“I am pleased to see the CVD continue to evolve in new and exciting ways,” said Dr. Levine, who is internationally regarded as one of the “fathers of vaccinology” for his decades of pioneering work in the field. “Most importantly, I am proud that the Center remains true to its founding principles: to aid the world’s underserved populations and save lives through the development, testing and deployment of vaccines against infectious diseases of global importance."
Dean Reece added: “Following Dr. Levine’s founding of CVD more than four decades ago, we have been fortunate to have some of the most highly-respected leaders in the field of vaccine development on our team, of which Dr. Neuzil is one. She is ideally suited to lead this newly-organized center into the future,” said Dean Reece.
About the University of Maryland School of Medicine
Commemorating its 210th Anniversary, the University of Maryland School of Medicine was chartered in 1807 and is the first public medical school in the United States and continues today as an innovative leader in accelerating innovation and discovery in medicine. The School of Medicine is the founding school of the University of Maryland and is an integral part of the 11-campus University System of Maryland. Located on the University of Maryland’s Baltimore campus, the School of Medicine works closely with the University of Maryland Medical Center and Medical System to provide a research-intensive, academic and clinically based education. With 43 academic departments, centers and institutes and a faculty of more than 3,000 physicians and research scientists plus more than $400 million in extramural funding, the School is regarded as one of the leading biomedical research institutions in the U.S. with top-tier faculty and programs in cancer, brain science, surgery and transplantation, trauma and emergency medicine, vaccine development and human genomics, among other centers of excellence. The School is not only concerned with the health of the citizens of Maryland and the nation, but also has a global presence, with research and treatment facilities in more than 35 countries around the world. medschool.umaryland.edu/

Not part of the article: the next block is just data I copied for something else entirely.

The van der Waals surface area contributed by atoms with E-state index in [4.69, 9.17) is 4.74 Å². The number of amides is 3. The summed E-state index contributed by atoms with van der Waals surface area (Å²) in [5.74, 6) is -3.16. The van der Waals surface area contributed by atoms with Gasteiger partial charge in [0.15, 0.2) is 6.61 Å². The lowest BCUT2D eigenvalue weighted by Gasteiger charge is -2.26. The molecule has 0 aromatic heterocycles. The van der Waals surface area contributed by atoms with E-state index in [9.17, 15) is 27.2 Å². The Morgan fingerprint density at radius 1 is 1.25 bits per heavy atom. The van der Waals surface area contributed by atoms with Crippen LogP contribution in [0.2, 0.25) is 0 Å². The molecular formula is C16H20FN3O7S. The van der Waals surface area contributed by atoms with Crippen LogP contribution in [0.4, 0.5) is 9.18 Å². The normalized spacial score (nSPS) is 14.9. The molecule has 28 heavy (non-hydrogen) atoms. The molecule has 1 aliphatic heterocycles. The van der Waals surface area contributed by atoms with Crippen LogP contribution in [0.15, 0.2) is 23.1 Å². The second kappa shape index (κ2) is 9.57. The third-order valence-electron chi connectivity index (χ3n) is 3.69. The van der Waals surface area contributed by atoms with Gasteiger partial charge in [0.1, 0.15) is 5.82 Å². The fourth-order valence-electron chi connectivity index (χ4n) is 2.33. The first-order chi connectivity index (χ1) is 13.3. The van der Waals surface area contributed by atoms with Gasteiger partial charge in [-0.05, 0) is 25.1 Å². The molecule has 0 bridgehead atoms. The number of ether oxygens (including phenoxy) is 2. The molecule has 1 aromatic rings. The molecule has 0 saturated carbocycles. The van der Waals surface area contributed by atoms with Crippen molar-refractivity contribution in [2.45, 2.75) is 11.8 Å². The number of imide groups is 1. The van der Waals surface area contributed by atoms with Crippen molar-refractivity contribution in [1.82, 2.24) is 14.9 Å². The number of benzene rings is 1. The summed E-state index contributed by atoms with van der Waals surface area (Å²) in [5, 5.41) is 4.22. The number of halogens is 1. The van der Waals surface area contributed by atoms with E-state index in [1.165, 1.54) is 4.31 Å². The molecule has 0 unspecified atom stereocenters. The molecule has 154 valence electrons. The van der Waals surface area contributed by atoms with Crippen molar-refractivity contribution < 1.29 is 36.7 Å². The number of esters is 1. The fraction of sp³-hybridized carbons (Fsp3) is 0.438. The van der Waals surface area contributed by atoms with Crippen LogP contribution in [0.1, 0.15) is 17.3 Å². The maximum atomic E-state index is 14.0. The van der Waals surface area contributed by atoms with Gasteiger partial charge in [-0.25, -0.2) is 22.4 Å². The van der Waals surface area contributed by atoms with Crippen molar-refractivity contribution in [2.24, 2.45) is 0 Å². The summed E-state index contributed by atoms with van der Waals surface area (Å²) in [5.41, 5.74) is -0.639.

About the UMSOM Center for Vaccine Development and Global Health
For over 40 years, researchers in the Center for Vaccine Development and Global Health have worked domestically and internationally to develop, test, and deploy vaccines to aid the world’s underserved populations. The CVD is an academic enterprise engaged in the full range of infectious disease intervention from basic laboratory research through vaccine development, pre-clinical and clinical evaluation, large-scale pre-licensure field studies, and post-licensure assessments. CVD has worked to eliminate vaccine-preventable diseases. The CVD has created and tested vaccines against cholera, typhoid fever, paratyphoid fever, non-typhoidal salmonella disease, shigellosis (bacillary dysentery), Escherichia coli diarrhea, nosocomial pathogens, tularemia, influenza, and other infectious diseases.
CVD’s research covers the broader goal of improving global health by conducting innovative, leading research in Baltimore and around the world. CVD researchers are developing new and improved ways to diagnose, prevent, treat, control, and eradicate diseases of global impact. Currently, these diseases include malaria, typhoid, shigella and vaccine-preventable infectious diseases. CVD researchers have been involved in critical vaccine development for emerging pathogens such as Zika and Ebola. In addition, CVD’s work focuses on the ever-growing challenge of anti-microbial resistance.